Connected Kerb, the UK-based EV infrastructure specialist, has been selected by the New York City Department of Transportation (NYC DOT) to demonstrate how public access to EV charging can drive up EV ownership among the 50% of residents that park their cars on street.
In collaboration with robotics company, Newlab, and chargepoint providers – Char.gy and Voltpost, Connected Kerb will focus on applying emerging technologies to advance planning, policy, operations, and real-time management of transportation across New York City in line with the City’s Vision Zero and sustainability goals.
EV ownership in New York is rapidly expanding thanks to a greater choice of vehicles and improved technology. In 2021, around 15,000 EVs were registered in the city, with over 5,000 of these sold in 2020 alone. The Biden Administration is targeting 50% of all new vehicle sales to be electric across the U.S. by 2030.
“We’re incredibly excited to be working with New York City’s DOT and Newlab to support the decarbonisation of the City’s transport system,” said Connected Kerb’s Co-founders, Steve Richardson and Nick Dobie. “We’re confident that this pilot will not only fast track New York’s EV charging rollout, but also prove our technology in America, and provide a springboard for growth into the future.”
The findings from the pilot will inform wider EV charging rollouts across New York City, helping to realise its goal of installing 10,000 kerbside chargers by 2030, and electrifying 20% of municipal parking bays by 2025.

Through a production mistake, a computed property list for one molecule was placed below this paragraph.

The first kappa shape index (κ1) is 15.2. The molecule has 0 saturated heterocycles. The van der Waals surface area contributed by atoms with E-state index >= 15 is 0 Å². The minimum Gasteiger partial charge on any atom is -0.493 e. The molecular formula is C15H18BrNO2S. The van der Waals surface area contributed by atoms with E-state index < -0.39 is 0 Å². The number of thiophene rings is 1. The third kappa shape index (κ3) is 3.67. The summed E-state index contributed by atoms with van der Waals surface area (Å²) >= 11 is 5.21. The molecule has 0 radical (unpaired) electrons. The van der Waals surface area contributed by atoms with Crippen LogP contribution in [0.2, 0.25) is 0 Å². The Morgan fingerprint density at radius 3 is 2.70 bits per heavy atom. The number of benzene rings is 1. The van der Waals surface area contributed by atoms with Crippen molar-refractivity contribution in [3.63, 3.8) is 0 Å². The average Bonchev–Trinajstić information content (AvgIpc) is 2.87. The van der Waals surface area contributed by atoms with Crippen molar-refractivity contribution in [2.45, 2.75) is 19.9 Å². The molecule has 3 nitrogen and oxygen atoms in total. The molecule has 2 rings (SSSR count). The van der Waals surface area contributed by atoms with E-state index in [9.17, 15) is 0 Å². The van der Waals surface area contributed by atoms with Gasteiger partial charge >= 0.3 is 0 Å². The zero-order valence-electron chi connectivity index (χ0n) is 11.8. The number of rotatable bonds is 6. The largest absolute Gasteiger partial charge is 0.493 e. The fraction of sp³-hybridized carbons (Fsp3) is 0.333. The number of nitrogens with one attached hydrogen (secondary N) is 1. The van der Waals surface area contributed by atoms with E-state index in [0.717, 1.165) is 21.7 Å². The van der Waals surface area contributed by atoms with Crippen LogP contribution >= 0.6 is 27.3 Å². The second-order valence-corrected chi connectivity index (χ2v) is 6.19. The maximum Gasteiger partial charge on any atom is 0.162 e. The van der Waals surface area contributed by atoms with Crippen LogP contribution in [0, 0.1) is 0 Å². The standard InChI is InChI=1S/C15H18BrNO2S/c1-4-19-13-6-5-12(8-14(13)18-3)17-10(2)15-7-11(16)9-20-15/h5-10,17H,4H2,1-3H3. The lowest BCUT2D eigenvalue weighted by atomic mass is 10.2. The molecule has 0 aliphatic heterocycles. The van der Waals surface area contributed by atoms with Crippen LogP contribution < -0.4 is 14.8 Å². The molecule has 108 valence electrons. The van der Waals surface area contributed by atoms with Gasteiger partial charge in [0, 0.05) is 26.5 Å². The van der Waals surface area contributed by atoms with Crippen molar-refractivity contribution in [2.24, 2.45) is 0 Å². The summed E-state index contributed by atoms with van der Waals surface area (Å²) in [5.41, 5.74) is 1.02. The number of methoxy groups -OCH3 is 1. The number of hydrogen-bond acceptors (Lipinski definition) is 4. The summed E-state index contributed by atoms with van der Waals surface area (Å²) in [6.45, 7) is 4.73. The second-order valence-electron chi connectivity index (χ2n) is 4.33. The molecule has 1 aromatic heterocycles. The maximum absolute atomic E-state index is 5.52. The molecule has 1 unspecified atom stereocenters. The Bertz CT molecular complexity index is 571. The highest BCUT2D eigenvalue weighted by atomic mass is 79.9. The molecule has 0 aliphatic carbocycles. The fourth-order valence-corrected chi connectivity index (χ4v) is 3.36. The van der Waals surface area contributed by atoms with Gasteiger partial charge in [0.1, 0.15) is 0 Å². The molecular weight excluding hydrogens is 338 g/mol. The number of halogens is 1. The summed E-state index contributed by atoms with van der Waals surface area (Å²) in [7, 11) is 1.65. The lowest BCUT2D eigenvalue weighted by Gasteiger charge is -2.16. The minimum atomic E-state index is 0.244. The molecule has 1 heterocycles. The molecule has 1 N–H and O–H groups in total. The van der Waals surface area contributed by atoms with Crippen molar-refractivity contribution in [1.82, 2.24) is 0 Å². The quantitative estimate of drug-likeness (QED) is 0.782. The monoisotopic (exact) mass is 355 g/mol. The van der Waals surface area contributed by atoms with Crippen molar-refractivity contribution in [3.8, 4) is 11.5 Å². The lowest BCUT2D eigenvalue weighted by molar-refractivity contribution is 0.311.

As part of the pilot project, Kerb will also receive funding to install EV charging points at the Brooklyn Navy Yard and deliver a “living lab” that will demonstrate a “smart city” infrastructure. This involves using chargers to support a number of IoT (Internet of Things) and telecommunication applications to showcase how the EV revolution can support the rollout of other cutting-edge public access technology in urban environments.
Newlab’s VP of product and programs, Shaina Horowitz said: “We expect the pilot to provide invaluable data on how to most effectively deploy EV charging infrastructure in densely populated areas and make scalable EV use possible, with potential implications for both NYC and cities around the world.”
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